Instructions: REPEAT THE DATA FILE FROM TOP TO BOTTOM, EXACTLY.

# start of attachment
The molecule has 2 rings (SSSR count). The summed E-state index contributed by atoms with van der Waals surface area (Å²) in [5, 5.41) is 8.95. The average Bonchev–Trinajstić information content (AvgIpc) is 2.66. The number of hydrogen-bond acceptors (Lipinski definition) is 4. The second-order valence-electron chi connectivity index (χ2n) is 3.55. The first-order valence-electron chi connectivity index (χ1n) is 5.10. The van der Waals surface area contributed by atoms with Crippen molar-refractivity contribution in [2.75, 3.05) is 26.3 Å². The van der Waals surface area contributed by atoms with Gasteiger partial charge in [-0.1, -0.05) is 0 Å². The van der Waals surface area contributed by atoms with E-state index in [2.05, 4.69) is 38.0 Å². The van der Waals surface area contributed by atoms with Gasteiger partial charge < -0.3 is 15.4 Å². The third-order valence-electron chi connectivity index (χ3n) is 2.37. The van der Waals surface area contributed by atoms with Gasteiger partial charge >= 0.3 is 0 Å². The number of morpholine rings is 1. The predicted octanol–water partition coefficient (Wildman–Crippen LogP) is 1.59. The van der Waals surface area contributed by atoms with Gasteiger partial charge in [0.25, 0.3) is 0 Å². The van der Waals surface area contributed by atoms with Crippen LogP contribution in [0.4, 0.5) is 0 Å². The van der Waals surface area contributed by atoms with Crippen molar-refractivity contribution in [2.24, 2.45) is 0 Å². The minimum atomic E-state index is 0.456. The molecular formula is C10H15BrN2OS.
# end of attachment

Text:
The molecule has 2 rings (SSSR count). The summed E-state index contributed by atoms with van der Waals surface area (Å²) in [5, 5.41) is 8.95. The average Bonchev–Trinajstić information content (AvgIpc) is 2.66. The number of hydrogen-bond acceptors (Lipinski definition) is 4. The second-order valence-electron chi connectivity index (χ2n) is 3.55. The first-order valence-electron chi connectivity index (χ1n) is 5.10. The van der Waals surface area contributed by atoms with Crippen molar-refractivity contribution in [2.75, 3.05) is 26.3 Å². The van der Waals surface area contributed by atoms with Gasteiger partial charge in [-0.1, -0.05) is 0 Å². The van der Waals surface area contributed by atoms with E-state index in [2.05, 4.69) is 38.0 Å². The van der Waals surface area contributed by atoms with Gasteiger partial charge < -0.3 is 15.4 Å². The third-order valence-electron chi connectivity index (χ3n) is 2.37. The van der Waals surface area contributed by atoms with Gasteiger partial charge >= 0.3 is 0 Å². The number of morpholine rings is 1. The predicted octanol–water partition coefficient (Wildman–Crippen LogP) is 1.59. The van der Waals surface area contributed by atoms with Gasteiger partial charge in [0.25, 0.3) is 0 Å². The van der Waals surface area contributed by atoms with Crippen LogP contribution in [0.4, 0.5) is 0 Å². The van der Waals surface area contributed by atoms with Crippen molar-refractivity contribution in [2.24, 2.45) is 0 Å². The minimum atomic E-state index is 0.456. The molecular formula is C10H15BrN2OS.